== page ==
Not wild for Outkast's 'Idle'


August 20, 2006


In one of those oddly serendipitous coincidences, while sitting through 20 minutes of previews and ads at the movies last week, I caught the trailer for the hip-hop duo Outkast's new film "Idlewild" right after a soft-drink commercial scored to a song called "You Give a Little Love," one of several enduring anthems from Alan Parker's 1976 film, "Bugsy Malone."

A forgotten classic (it's not available on VHS or DVD in the United States, but I treasure my Chinese bootleg), "Bugsy Malone" starred Jodie Foster and Scott Baio as two members of an entirely prepubescent cast spoofing Capone-era gangland warfare, with machine guns that shot whipped cream and a soundtrack written by Paul Williams.

"Idlewild," which opens on Friday, is also set during the Great Depression, though it takes place in the 1930s in a Georgia speakeasy. It features Outkast's Andre "Andre 3000" Benjamin as Percival, the club's shy piano player, and Antwan "Big Boi" Patton as Rooster, a flamboyant singer and ladies' man in a tale about -- you knew this was coming -- "struggling performers in their quest for love, fame and success."

Both movies have an aspect of "Hey, kids, let's dress up and put on a show!" Since I haven't seen "Idlewild" yet, I can't comment on the quality of the film, which the overgrown kids in Outkast have been trying to make with their friend and video director Bryan Barber for the last eight years. But having had plenty of time to digest the 25-song soundtrack -- which comes out Tuesday, and is being marketed as the long-awaited follow-up to Outkast's 5-million-selling 2003 hit "Speakerboxxx" / "The Love Below" -- it pains me to say it, but the soundtrack for "Bugsy Malone" is a much better disc.

In a recent interview with Billboard magazine, the rappers, singers and studio wizards said they crafted the tracks in the midst of making the movie. "This is probably the first musical that didn't have the music done before it was shot," Benjamin said. But Outkast wasn't making a traditional movie musical: No one spontaneously bursts into song, and the tunes mostly appear as background music. "I don't know if audiences are into those type of musicals like we were when we were kids when we saw 'Singin' in the Rain,' " Patton said. "Now, it's more like 'Purple Rain' than 'Singin' in the Rain.' "

Judged strictly as an album, however, the Prince disc that "Idlewild" recalls most is the sprawling mess of "Graffiti Bridge."

Amid plenty of inspired, genre-blurring sonic invention and unforgettable singles such as "BOB (Bombs Over Baghdad)" and "Hey Ya," Outkast has always had a problem focusing, and both "Stankonia" (2000) and "Speakerboxxx" / "The Love Below" had too much filler, failed experimentation and pointless silliness along with the undeniable moments of greatness.

The latter had the added problem of the widening schism between Benjamin and Patton, with each claiming one disc for himself. Despite their insistence that they're not splitting up, the two only rap together on two tracks here (including the disappointing single "Mighty 'O' "), and "Idlewild" plays like the last double album all mashed together -- a collection of solo tunes, but on one CD this time -- burdened by the added conceit of a pervasive retro vibe.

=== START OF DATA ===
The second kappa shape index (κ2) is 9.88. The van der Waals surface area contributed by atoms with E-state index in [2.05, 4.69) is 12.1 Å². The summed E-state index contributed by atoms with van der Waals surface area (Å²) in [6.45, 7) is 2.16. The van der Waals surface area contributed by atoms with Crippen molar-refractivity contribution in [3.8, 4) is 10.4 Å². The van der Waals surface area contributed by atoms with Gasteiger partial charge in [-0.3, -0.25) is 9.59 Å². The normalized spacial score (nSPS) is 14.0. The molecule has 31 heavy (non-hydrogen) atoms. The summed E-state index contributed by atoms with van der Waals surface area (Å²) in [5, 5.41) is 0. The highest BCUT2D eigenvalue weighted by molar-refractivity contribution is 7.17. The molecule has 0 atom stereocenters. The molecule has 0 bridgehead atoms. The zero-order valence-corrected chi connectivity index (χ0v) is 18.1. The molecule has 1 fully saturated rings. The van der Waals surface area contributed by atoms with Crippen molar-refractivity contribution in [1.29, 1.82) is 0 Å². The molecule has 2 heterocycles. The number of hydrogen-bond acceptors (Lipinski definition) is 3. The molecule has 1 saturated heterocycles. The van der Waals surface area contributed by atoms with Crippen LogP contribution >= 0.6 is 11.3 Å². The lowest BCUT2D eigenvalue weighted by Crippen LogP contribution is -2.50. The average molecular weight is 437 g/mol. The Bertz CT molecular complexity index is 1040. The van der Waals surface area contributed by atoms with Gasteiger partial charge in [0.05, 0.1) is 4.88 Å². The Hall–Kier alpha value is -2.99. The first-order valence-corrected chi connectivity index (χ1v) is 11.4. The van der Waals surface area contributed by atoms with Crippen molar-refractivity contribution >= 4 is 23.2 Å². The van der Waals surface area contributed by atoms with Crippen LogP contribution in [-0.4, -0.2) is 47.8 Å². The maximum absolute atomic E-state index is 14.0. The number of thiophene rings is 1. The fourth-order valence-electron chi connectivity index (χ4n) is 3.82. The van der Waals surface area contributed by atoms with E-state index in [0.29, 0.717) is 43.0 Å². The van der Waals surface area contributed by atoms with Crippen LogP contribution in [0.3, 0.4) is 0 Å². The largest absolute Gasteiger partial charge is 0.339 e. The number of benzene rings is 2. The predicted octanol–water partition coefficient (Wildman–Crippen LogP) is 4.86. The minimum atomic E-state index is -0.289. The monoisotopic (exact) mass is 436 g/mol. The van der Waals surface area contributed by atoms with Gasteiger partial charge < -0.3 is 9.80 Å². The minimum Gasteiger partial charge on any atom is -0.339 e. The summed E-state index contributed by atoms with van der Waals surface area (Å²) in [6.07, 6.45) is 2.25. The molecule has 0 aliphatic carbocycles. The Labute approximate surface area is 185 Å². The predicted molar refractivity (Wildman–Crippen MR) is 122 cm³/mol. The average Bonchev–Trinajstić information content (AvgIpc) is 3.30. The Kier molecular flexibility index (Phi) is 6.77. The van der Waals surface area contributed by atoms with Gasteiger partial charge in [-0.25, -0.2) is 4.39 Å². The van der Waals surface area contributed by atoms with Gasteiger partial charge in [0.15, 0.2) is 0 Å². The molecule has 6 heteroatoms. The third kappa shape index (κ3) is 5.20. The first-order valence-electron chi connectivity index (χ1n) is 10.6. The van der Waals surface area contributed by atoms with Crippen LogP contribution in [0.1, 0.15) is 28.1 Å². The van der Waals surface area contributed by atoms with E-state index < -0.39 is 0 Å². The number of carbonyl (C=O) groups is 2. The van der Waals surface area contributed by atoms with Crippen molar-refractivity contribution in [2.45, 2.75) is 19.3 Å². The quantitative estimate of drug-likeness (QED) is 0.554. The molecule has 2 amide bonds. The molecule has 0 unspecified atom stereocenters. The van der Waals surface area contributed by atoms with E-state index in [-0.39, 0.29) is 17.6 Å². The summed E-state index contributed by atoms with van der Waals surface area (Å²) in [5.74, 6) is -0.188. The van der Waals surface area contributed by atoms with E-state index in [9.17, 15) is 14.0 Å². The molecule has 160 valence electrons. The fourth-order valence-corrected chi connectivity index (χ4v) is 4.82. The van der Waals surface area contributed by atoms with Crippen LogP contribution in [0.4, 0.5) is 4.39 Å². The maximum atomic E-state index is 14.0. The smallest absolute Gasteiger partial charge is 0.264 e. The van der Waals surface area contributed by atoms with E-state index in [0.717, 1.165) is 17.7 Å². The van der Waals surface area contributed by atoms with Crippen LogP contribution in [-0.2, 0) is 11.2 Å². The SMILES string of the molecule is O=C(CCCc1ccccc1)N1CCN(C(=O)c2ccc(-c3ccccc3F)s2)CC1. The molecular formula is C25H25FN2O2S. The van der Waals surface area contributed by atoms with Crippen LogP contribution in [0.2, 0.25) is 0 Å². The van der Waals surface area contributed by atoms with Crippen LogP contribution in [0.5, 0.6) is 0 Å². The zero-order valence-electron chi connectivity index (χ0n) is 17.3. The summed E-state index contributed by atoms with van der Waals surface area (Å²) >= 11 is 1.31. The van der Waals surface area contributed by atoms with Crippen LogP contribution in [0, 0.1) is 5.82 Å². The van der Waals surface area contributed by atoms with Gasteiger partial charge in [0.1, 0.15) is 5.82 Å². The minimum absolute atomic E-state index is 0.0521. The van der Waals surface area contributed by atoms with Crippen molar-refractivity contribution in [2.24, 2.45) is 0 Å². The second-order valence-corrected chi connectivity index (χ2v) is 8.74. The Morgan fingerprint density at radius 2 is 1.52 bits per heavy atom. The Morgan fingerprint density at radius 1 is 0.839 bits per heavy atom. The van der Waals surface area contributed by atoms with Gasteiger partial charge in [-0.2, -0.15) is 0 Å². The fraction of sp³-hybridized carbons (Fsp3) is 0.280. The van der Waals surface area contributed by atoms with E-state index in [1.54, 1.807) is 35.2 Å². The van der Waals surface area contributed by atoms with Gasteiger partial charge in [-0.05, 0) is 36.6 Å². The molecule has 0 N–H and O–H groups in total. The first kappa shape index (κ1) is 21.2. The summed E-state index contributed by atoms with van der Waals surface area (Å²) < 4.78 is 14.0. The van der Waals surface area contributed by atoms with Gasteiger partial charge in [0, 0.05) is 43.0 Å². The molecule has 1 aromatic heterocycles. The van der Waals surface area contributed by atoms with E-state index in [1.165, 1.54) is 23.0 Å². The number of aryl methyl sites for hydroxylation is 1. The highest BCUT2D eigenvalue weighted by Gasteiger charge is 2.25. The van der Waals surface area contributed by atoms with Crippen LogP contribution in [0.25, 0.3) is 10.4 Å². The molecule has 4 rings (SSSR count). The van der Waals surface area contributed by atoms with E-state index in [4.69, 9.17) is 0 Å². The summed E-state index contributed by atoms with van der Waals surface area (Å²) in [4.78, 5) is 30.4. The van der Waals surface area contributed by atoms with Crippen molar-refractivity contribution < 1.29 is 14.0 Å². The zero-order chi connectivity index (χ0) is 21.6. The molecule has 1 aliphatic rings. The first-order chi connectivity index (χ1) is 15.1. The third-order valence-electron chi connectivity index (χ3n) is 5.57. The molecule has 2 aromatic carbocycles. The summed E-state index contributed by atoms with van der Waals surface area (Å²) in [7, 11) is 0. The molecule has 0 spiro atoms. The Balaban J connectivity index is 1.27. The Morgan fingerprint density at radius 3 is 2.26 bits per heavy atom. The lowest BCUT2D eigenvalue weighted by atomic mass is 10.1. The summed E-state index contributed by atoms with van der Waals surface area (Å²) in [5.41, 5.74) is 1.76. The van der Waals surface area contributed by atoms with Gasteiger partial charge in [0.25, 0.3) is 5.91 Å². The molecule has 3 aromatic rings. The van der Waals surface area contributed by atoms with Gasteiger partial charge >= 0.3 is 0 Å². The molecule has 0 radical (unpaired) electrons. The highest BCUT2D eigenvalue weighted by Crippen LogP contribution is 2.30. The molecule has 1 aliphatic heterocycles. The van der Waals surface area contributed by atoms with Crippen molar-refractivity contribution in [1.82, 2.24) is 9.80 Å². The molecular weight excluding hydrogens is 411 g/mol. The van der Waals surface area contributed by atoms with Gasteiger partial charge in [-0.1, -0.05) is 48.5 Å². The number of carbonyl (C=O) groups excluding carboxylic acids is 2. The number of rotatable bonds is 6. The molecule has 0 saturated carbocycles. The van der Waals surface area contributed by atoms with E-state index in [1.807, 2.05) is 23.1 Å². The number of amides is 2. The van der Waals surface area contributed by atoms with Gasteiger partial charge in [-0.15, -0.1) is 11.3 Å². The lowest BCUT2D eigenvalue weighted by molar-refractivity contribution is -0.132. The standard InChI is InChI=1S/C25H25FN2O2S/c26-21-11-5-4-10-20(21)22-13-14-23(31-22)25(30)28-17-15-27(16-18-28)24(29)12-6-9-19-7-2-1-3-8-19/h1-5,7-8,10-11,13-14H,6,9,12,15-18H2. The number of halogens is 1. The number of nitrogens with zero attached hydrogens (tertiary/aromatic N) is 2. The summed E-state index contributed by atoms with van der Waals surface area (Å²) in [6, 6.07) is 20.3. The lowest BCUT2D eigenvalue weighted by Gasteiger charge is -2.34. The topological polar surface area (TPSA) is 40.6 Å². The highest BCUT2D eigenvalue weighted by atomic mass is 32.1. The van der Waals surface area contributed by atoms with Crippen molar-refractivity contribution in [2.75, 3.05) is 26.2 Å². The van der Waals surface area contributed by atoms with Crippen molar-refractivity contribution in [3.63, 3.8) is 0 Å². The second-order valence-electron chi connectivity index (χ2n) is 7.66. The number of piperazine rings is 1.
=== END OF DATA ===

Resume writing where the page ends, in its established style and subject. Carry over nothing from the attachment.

Christina Aguilera turned to the same era for musical inspiration on her new album, "Back to Basics," but she seems to have had a lot more genuine affinity for the music, at least on the tracks produced by DJ Premier. For Benjamin and Patton, it's all about heavy-handed, faux Scott Joplin ragtime piano; showy but lame Cab Calloway horn arrangements; fake Rudy Vallee crooning (courtesy of Benjamin's nasal, off-key whine) and ultra-hammy vaudeville shucking and jiving.

"Say whoa, Nelly! Say whoa, Pappy! / Everybody get up! / No, no, no, no / Everybody get down!" Benjamin chants over and over again on "PJ & Rooster," but that's 19 tracks into the disc, and he'll have annoyed you to the point where you want to strangle him long before that, thanks to dreadful failed show tunes such as "Idlewild Blue (Don'tchu Worry 'Bout Me)," "Chronomentophobia" and "Greatest Show on Earth" (which features an awful guest turn by Macy Gray; other cameo offenders including Lil' Wayne, Snoop Dogg and Janelle Monae).

Patton doesn't seem to be entirely sold on all of this, and the handful of decent moments here are his, including his joint rap with Sleepy Brown on the understated "Peaches," which can be removed from the '30s context to stand as a sad comment about a broken marriage. But Benjamin seems to be having a ball strutting, preening and doing anything but rapping. In the end, maybe it wouldn't be such a bad idea if the dynamic duo did split up -- at least it would free Patton to go back to pushing the envelope in hip-hop, while Benjamin would be easier to dismiss or enjoy, depending on whether he could give us another "Hey Ya" or not.

Meanwhile, the capsule review for "Idlewild" could be taken from the lyrics for the aptly titled "Makes No Sense at All": "Razz-a-ma-tazz, thingamajig, whatchamacallit / Bulls---! ... Makes no sense at all / Blah blah, blah blah."